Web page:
Hi, brand new here to but I will add my 2 cents. Maybe just maybe the type of charcoal your using. I have cowboy brand for hot and let me tell you it screams within 15 mins. more like 10 the egg hits 700 easy. Now saying that I have only cooked 2 things on it now into my third thing but one of them was the steaks. With that charcoal I mentioned. I used another for the slow cooking.

    I really would start by looking at the lump you are using. If you are opening both vents. Again I am new here but!!! that is where the heat all comes from after all.
  • The only time I have found it difficult to reach 650 or more is when it is raining and or very damp. I do make sure all of the holes in the egg are clear and the vents both top and botttom are wide open. I also do not worry about the lump placement I just dump it in and like and earlier post light it in three spots using a product called "strike it fire".
  • FiretruckFiretruck Posts: 2,678
    I don't have a electronic temp control device (yet), but if I"m not mistaken, the guru is not designed to go that high. I was reading about it recently and I was left with the impression it was designed to maintain temps ranging from 180-to somewhere near 400.
  • FidelFidel Posts: 10,172
    I agree with you, but if you want to get nuclear temps in a hurry, hook up the blower to the bottom vent, turn on the Digi, set pit temp to 300, and don't put the probe in the egg.

    The fan will run non-stop and you can watch the thermo needle climb ... trust me on this one. I do it all the time. I can go from match to 700+ in well under 10 minutes. Works especially well if you have anything blocking airflow - i.e. doing pizzas or blackened steaks.
  • EggtuckyEggtucky Posts: 2,746
    If I'm goin over 400...450 max..I dont even install the guru..just open up the in 3-5 places well..and let 'er rip!..I have never bother 'building' a fire by placing my lump..I keep the ash in the bottom cleaned out and small pieces I clean out about once a week..other than that I light either using paper towel and oil, mapp, or firestarters..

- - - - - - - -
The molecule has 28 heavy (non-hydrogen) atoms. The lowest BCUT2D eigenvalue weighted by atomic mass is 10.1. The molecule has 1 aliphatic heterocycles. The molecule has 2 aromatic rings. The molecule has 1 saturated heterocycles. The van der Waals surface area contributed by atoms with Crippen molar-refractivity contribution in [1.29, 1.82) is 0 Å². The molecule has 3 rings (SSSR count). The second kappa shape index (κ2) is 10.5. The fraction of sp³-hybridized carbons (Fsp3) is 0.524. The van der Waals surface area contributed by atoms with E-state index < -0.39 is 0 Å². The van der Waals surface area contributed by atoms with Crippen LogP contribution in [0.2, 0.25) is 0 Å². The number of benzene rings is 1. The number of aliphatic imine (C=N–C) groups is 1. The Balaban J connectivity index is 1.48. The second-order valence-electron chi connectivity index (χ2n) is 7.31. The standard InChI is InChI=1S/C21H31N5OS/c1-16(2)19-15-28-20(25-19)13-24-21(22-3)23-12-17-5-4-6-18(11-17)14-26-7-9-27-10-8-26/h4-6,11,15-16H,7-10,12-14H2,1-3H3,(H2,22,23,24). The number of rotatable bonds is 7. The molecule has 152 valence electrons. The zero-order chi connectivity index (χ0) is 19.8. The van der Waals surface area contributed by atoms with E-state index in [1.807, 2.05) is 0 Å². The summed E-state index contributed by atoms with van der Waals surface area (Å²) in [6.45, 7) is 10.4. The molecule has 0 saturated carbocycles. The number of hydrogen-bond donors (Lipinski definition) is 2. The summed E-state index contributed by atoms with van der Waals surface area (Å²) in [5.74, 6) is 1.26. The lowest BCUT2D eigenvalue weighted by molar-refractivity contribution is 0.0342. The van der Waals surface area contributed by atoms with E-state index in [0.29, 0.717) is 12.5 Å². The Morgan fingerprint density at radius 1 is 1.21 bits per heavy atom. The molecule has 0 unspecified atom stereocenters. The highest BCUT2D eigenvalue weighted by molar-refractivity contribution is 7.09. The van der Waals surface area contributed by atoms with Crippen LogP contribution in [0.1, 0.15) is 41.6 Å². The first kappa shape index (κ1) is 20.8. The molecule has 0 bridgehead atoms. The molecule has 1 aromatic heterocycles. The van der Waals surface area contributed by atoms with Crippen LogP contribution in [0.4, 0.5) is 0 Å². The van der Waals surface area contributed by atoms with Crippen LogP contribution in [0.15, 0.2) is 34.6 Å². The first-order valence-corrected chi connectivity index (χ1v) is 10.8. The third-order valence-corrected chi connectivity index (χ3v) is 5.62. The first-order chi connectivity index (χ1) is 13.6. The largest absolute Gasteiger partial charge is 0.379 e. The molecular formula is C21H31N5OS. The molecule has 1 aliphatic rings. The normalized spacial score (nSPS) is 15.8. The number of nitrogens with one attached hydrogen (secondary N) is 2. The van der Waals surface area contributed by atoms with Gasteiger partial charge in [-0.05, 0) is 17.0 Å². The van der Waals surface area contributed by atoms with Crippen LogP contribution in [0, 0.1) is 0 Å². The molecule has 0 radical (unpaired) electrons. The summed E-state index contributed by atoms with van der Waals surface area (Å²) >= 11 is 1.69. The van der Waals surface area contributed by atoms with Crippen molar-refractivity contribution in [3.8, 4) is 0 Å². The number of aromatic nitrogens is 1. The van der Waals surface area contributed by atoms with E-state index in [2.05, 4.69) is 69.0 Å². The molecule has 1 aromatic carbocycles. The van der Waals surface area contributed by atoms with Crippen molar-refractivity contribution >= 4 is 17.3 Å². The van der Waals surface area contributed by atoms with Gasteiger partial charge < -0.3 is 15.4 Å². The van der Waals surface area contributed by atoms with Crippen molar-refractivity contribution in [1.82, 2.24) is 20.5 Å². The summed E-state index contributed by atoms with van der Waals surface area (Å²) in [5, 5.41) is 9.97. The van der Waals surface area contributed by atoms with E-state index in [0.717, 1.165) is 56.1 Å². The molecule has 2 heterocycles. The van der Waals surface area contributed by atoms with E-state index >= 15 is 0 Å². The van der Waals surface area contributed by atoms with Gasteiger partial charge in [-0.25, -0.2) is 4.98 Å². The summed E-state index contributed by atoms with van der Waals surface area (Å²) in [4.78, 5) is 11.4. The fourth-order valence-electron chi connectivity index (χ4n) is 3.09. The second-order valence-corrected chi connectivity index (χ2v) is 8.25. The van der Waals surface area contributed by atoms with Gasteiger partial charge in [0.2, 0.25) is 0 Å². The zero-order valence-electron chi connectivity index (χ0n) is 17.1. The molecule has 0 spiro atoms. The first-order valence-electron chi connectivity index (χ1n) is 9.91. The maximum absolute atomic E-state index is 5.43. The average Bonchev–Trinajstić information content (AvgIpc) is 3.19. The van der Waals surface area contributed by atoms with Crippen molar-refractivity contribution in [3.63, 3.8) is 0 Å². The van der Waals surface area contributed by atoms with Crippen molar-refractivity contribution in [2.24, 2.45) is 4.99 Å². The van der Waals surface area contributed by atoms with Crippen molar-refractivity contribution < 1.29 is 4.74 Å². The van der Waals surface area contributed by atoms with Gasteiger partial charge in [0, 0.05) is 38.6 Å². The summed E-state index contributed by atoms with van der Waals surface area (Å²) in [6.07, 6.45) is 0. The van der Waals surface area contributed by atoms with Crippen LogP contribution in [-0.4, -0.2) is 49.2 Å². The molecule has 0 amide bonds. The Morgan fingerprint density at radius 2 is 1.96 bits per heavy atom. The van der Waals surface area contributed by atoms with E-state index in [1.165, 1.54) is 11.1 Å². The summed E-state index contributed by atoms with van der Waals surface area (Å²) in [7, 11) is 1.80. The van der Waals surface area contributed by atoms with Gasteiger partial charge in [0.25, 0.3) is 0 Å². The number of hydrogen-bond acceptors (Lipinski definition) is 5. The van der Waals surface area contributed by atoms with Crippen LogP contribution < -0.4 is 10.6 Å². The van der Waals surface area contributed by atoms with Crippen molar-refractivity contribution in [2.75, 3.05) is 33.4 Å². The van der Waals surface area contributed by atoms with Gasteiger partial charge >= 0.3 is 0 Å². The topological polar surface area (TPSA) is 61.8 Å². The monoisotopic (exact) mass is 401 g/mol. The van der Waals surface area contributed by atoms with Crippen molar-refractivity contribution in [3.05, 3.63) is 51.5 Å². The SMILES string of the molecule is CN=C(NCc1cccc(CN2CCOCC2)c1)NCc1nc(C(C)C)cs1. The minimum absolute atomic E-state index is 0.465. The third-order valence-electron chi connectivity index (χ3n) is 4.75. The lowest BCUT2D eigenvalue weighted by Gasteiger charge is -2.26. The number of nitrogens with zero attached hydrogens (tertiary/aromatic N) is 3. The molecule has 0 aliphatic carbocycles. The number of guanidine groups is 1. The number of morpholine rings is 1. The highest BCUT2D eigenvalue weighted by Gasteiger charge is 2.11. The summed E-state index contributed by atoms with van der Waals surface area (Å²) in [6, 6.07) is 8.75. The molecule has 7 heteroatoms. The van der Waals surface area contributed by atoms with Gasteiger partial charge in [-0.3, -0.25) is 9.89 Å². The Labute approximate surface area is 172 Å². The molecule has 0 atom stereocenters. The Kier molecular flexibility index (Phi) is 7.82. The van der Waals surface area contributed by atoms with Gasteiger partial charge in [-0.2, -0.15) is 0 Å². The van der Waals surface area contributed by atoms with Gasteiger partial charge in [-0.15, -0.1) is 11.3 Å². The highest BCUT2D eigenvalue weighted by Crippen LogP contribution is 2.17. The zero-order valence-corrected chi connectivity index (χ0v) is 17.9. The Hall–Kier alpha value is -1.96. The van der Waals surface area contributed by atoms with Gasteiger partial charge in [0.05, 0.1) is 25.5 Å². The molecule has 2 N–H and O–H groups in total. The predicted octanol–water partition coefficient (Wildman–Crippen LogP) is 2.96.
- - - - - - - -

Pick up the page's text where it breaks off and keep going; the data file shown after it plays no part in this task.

• Celtic WolfCeltic Wolf Posts: 9,773
    Actually 550 is plenty hot to give a steak a good sear. Burying the needle is not wise and usually results in replacement of the gasket.

    However, if you insist. Make sure the opening in the firebox is lined up complete with the bottom vent. Also make sure the firebox is completely full and none of the holes in the fire grate are blocked. Keep the top completely off.

    Keep the Guru fan off the egg. Bottom vent wide open. The Guru and the Stoker are designed for low and slow cooks.
  • FlaMikeFlaMike Posts: 648
    I find that it's harder to get the temp past 500 if there is "used" lump in the mix. I also would suggest a "wiggle rod". (mine is an old gasser rotisserie rod bent at one end.) Go up from the bottom, thru the grate holes to gently move the lump out of the way. The increased airflow really makes a difference. I use it on every cook, fresh lump or not. Can't have too much air.